Monday, December 30, 2019
Research Basics -- Part Two
Research is the process of posing a series of questions and then searching for the answers. In the first post in this series, I introduced an example from the FamilySearch.org Family Tree that has some obvious errors. Here is the example again.
The obvious error involves the fact that the birthdate for Cynthia Shepherd is eight years after the reported death date for her mother. In addition, all three children in the Samuel Shepherd/Sarah Cooke family were apparently born after their mother died. This could be a simple mistake or it might be more serious than that and all or some of the children are attached to the wrong parents. I would first look to see if there are any sources attached to this family to rule out the possibility that there was a simple mistranscription of the information in the source documents.
There are no sources recorded for Cynthia Shepherd but the recorded brother Jonathan Shepherd has 14 listed sources and the other brother, David Shepherd, has 15 sources listed. The father has five sources and the mother, Sarah Cooke, has 9 sources listed. Why then is there an issue with the dates? This part of the research is usually called reviewing or verifying what you already know. I will refer to the documents and records by those designations but they are recorded as "sources" in the Family Tree. It is common to refer to the document or record as a source but always remember that the source is merely the reference or citation to the original place the information was found in the form of a record or document.
Starting with Samuel (or Samuell) Shepherd, the listed father, I find a birth record summarized as follows:
There is a second record showing his birth in Connecticut. There are two more records showing a marriage between Samuel Shepherd and Sarah Cook (or Cooke) also in Connecticut. The final record or source is an anomaly. It is a record showing the birth of a child named John Shepherd in 1766 in England.
The First Rule of Genealogy is as follows: When the baby was born, the mother was there. So did Sarah Cooke Shepherd travel to Devon, England in 1766 to have a baby? By asking this question, I am illustrating the beginning of the process of doing research. Part of that process involves doubting everything that has been previously recorded. Are we seriously going to try and figure out how one of the children was born in England when all the other records indicate the family lived in Connecticut?
Next, I need to look at the records recorded as sources for Sarah Cooke. At this point, I also note that the marriage date for Samuel and Sarah is also after the recorded death date for Sarah. I now begin to suspect that if these dates are correct then we have the wrong parents and probably some wrongly added children in this family. I would normally stop looking at this particular family and move forward in time to find the first of my ancestors in this particular line that does not have these particular problems and can be firmly established. If the parents or children in this family are not correct, then the extension of this line back into the past is not supported by the sources. As it stands, this is the end of this particular line. In this particular family, the verified ancestor is the son named David Shepherd who was born and died in Vermont. Here is the David Shepherd family.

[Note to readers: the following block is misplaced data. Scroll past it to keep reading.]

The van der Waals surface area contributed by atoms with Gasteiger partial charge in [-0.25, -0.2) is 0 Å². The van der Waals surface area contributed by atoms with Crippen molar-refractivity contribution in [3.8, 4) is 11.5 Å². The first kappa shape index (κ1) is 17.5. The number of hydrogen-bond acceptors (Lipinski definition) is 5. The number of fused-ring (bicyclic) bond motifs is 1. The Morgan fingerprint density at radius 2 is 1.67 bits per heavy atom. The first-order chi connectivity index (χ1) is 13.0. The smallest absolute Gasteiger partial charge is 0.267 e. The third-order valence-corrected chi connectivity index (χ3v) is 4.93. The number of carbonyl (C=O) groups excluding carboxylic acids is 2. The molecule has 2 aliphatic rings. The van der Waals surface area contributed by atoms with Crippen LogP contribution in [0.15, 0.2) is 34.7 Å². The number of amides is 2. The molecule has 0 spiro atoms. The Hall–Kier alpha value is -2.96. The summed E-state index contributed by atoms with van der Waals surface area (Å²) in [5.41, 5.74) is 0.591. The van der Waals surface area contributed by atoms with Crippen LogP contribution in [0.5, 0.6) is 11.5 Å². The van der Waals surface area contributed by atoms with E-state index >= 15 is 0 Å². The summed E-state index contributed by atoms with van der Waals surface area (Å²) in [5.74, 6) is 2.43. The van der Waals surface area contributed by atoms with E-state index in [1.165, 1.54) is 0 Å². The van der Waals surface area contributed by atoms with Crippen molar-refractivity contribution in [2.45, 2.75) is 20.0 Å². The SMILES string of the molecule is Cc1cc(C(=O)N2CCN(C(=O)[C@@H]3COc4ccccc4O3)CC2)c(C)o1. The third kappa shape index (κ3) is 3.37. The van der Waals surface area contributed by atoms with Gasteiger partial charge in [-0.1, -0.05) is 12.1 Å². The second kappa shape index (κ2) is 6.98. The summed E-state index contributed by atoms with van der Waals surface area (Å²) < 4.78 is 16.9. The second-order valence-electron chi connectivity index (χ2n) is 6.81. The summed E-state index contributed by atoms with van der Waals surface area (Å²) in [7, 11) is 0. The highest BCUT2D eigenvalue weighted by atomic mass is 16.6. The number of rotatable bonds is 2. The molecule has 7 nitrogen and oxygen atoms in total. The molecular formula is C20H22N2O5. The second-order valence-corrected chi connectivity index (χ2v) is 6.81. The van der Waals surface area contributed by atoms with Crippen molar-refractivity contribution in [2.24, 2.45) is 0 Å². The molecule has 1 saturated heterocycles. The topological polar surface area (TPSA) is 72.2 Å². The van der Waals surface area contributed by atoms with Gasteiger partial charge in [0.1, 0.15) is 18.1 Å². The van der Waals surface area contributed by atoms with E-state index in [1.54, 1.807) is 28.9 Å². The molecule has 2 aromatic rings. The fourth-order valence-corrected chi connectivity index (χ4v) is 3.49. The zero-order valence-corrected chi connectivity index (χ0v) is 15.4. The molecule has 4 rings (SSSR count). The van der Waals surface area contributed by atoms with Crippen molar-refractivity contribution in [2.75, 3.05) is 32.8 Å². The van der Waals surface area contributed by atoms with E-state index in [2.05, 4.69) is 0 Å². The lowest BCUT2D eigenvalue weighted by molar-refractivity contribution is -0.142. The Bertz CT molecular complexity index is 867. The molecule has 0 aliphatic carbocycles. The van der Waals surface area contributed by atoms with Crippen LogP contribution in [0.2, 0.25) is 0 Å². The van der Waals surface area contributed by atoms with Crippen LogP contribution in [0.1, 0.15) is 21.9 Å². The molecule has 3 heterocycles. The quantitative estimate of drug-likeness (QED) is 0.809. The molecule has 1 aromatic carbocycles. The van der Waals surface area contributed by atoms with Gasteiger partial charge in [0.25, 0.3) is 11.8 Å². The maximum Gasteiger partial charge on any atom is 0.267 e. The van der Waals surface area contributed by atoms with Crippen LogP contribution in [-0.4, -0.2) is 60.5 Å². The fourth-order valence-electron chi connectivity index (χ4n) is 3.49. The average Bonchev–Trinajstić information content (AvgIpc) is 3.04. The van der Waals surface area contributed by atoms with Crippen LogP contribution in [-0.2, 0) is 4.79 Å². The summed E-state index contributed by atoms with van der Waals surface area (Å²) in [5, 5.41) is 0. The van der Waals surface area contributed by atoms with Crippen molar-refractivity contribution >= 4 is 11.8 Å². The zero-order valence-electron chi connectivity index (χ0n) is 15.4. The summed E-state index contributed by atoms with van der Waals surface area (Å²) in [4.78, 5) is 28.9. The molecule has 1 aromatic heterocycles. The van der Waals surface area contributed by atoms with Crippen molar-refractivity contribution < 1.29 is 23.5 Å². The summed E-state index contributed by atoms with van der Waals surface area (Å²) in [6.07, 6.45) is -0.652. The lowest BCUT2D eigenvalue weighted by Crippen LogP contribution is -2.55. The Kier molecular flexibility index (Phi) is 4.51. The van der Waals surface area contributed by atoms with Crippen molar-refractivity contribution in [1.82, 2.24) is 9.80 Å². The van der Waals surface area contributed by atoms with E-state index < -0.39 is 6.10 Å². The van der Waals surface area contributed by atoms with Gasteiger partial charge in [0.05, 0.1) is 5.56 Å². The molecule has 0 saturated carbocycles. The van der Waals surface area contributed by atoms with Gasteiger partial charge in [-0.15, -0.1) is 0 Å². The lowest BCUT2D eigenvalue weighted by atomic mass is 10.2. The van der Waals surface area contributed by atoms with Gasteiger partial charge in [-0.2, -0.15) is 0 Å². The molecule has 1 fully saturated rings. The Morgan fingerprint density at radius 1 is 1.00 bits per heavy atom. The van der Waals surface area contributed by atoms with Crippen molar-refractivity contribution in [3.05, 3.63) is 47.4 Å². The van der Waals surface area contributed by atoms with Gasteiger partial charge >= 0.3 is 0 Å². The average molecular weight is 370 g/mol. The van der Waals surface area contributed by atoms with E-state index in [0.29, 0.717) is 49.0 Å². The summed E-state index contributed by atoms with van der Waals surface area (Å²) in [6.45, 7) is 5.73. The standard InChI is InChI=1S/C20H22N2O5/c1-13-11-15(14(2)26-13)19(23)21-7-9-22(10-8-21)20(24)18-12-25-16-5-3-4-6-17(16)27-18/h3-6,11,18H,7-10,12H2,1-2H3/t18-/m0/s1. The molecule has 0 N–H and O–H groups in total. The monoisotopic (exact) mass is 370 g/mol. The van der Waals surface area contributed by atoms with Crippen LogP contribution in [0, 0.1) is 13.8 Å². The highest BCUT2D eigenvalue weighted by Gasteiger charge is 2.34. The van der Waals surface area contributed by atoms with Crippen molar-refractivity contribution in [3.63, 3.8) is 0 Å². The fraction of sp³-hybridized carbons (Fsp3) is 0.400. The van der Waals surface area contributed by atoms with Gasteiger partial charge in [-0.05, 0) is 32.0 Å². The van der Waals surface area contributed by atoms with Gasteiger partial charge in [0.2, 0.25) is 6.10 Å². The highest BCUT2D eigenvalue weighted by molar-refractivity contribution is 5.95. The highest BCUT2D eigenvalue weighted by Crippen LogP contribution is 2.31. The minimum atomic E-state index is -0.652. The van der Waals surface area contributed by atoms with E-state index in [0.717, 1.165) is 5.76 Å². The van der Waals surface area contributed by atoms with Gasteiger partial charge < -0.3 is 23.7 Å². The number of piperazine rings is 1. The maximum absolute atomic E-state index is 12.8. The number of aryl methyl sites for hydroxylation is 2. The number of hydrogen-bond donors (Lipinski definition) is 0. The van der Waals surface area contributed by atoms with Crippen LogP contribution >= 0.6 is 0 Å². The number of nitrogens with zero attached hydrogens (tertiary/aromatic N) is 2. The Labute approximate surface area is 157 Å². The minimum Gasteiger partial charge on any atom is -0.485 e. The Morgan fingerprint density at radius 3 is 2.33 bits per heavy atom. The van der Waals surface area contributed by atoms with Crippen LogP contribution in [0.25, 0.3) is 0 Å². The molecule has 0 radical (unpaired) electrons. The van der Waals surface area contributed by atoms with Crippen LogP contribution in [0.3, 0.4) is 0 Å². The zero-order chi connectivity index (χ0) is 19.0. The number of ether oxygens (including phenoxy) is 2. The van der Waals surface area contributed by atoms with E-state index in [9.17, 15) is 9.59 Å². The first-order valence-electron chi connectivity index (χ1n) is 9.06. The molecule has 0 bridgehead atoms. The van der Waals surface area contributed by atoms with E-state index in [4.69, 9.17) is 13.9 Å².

The real question here is whether or not David Shepherd has any documents supporting his birth and the names of his parents. In examining the 15 listed sources it is evident that the dates listed for him are wrong. His estate was probated beginning in 1821 so his death date is not correctly recorded and there are no other documents that show his death date. What is clear is that he was an American Revolutionary War Veteran. According to the documents, his recorded birth year is 1750 and his death year is 1821. This makes it possible that Sarah Cooke was, at least, the mother of David Shepherd, but there are no documents or records showing David Shepherd's parents. David Shepherd is the end of this particular line. Any entries past this point are speculative and unsupported by documents or records.
So here we are at the point where further research is needed to establish the names of David Shepherd's parents.
There is another interesting issue. How could David Shepherd be born in Vermont if the listed parents were both born and, at least, the listed father died in New York? To go any further with the assumption that Samuel and Sarah are the right parents, I would have to find some record showing, at least, that they lived in Vermont at some point in their lives that corresponded with the 1750 birth date for David Shepherd.
I now have a valid research question: who were the parents of David Shepherd. Why do I leave this record as it is in the Family Tree? Why don't I make the corrections to reflect the documents and records? In this case, I do not have the records to show that the information is wrong and I need to do some more research in Vermont records. I may come to the point where I make the changes. My most recent discoveries were the abstracted probate records that likely established his death year.
As a side note, if you are familiar with how the FamilySearch.org Family Tree works, you will see from these examples that there are valid reasons for changing the information that has been entered into the entries in the Family Tree. You may also be able to see that some of the lines in the Family Tree extend beyond the information in the supporting documents and should really end and not continue on for additional generations.
I am not through with talking about research. This series will go on for quite a while. As a final comment, for now, I did detach the record showing a child born in England.
You can see the first post in this series here:
Part One: https://rejoiceandbeexceedingglad.blogspot.com/2019/12/research-basics-part-one.html